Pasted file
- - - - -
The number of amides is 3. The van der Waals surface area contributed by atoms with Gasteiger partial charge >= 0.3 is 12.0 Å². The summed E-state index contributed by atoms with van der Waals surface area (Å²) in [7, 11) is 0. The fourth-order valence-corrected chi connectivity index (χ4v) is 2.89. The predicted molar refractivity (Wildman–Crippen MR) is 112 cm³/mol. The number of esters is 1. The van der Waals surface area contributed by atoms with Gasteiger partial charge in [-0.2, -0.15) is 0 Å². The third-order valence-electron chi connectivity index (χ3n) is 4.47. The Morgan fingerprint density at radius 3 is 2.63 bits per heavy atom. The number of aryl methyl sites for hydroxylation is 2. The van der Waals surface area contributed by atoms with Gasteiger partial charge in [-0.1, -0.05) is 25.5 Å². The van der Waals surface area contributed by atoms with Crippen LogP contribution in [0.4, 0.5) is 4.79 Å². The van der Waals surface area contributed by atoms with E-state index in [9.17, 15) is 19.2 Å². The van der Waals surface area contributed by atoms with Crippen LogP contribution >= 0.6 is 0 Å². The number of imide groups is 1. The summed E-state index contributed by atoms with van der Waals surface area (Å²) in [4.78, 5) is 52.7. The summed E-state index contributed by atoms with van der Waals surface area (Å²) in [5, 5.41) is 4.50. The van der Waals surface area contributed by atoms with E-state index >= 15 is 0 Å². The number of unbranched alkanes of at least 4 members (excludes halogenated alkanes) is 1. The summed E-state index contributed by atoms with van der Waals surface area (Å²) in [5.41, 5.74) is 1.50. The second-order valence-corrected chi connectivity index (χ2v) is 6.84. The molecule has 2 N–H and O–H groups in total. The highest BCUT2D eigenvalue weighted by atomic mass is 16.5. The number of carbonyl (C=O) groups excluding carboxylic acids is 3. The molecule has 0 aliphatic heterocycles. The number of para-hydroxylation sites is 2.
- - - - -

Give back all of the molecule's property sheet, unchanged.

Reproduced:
The number of amides is 3. The van der Waals surface area contributed by atoms with Gasteiger partial charge >= 0.3 is 12.0 Å². The summed E-state index contributed by atoms with van der Waals surface area (Å²) in [7, 11) is 0. The fourth-order valence-corrected chi connectivity index (χ4v) is 2.89. The predicted molar refractivity (Wildman–Crippen MR) is 112 cm³/mol. The number of esters is 1. The van der Waals surface area contributed by atoms with Gasteiger partial charge in [-0.2, -0.15) is 0 Å². The third-order valence-electron chi connectivity index (χ3n) is 4.47. The Morgan fingerprint density at radius 3 is 2.63 bits per heavy atom. The number of aryl methyl sites for hydroxylation is 2. The van der Waals surface area contributed by atoms with Gasteiger partial charge in [-0.1, -0.05) is 25.5 Å². The van der Waals surface area contributed by atoms with Crippen LogP contribution in [0.4, 0.5) is 4.79 Å². The van der Waals surface area contributed by atoms with E-state index in [9.17, 15) is 19.2 Å². The van der Waals surface area contributed by atoms with Crippen LogP contribution >= 0.6 is 0 Å². The number of imide groups is 1. The summed E-state index contributed by atoms with van der Waals surface area (Å²) in [4.78, 5) is 52.7. The summed E-state index contributed by atoms with van der Waals surface area (Å²) in [5, 5.41) is 4.50. The van der Waals surface area contributed by atoms with E-state index >= 15 is 0 Å². The number of unbranched alkanes of at least 4 members (excludes halogenated alkanes) is 1. The summed E-state index contributed by atoms with van der Waals surface area (Å²) in [5.41, 5.74) is 1.50. The second-order valence-corrected chi connectivity index (χ2v) is 6.84. The molecule has 2 N–H and O–H groups in total. The highest BCUT2D eigenvalue weighted by atomic mass is 16.5. The number of carbonyl (C=O) groups excluding carboxylic acids is 3. The molecule has 0 aliphatic heterocycles. The number of para-hydroxylation sites is 2.